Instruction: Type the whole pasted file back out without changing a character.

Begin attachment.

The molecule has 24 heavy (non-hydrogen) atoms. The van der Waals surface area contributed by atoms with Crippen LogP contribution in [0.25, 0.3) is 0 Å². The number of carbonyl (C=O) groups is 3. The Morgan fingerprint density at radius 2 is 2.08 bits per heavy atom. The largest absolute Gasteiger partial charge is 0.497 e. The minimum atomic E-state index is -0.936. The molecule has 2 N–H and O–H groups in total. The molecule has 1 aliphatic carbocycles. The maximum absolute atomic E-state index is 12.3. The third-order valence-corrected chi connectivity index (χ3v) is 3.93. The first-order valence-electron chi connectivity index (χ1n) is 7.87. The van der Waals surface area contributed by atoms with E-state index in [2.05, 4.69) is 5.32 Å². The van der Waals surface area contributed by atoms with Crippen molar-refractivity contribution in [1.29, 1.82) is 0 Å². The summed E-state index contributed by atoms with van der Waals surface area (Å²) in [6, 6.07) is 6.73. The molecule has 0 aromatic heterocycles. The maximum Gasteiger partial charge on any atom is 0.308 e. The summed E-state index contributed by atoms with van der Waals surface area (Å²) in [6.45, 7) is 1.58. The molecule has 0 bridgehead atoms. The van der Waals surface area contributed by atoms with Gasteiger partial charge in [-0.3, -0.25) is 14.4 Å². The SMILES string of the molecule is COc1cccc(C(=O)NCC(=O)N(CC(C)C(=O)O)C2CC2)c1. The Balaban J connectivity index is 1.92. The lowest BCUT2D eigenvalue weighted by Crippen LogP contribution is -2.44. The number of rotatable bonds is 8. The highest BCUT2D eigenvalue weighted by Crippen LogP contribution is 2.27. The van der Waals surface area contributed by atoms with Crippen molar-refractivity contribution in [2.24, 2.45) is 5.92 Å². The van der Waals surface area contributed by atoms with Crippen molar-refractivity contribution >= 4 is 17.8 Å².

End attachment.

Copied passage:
The molecule has 24 heavy (non-hydrogen) atoms. The van der Waals surface area contributed by atoms with Crippen LogP contribution in [0.25, 0.3) is 0 Å². The number of carbonyl (C=O) groups is 3. The Morgan fingerprint density at radius 2 is 2.08 bits per heavy atom. The largest absolute Gasteiger partial charge is 0.497 e. The minimum atomic E-state index is -0.936. The molecule has 2 N–H and O–H groups in total. The molecule has 1 aliphatic carbocycles. The maximum absolute atomic E-state index is 12.3. The third-order valence-corrected chi connectivity index (χ3v) is 3.93. The first-order valence-electron chi connectivity index (χ1n) is 7.87. The van der Waals surface area contributed by atoms with E-state index in [2.05, 4.69) is 5.32 Å². The van der Waals surface area contributed by atoms with Crippen molar-refractivity contribution in [1.29, 1.82) is 0 Å². The summed E-state index contributed by atoms with van der Waals surface area (Å²) in [6, 6.07) is 6.73. The molecule has 0 aromatic heterocycles. The maximum Gasteiger partial charge on any atom is 0.308 e. The summed E-state index contributed by atoms with van der Waals surface area (Å²) in [6.45, 7) is 1.58. The molecule has 0 bridgehead atoms. The van der Waals surface area contributed by atoms with Gasteiger partial charge in [-0.3, -0.25) is 14.4 Å². The SMILES string of the molecule is COc1cccc(C(=O)NCC(=O)N(CC(C)C(=O)O)C2CC2)c1. The Balaban J connectivity index is 1.92. The lowest BCUT2D eigenvalue weighted by Crippen LogP contribution is -2.44. The number of rotatable bonds is 8. The highest BCUT2D eigenvalue weighted by Crippen LogP contribution is 2.27. The van der Waals surface area contributed by atoms with Crippen molar-refractivity contribution in [2.24, 2.45) is 5.92 Å². The van der Waals surface area contributed by atoms with Crippen molar-refractivity contribution >= 4 is 17.8 Å².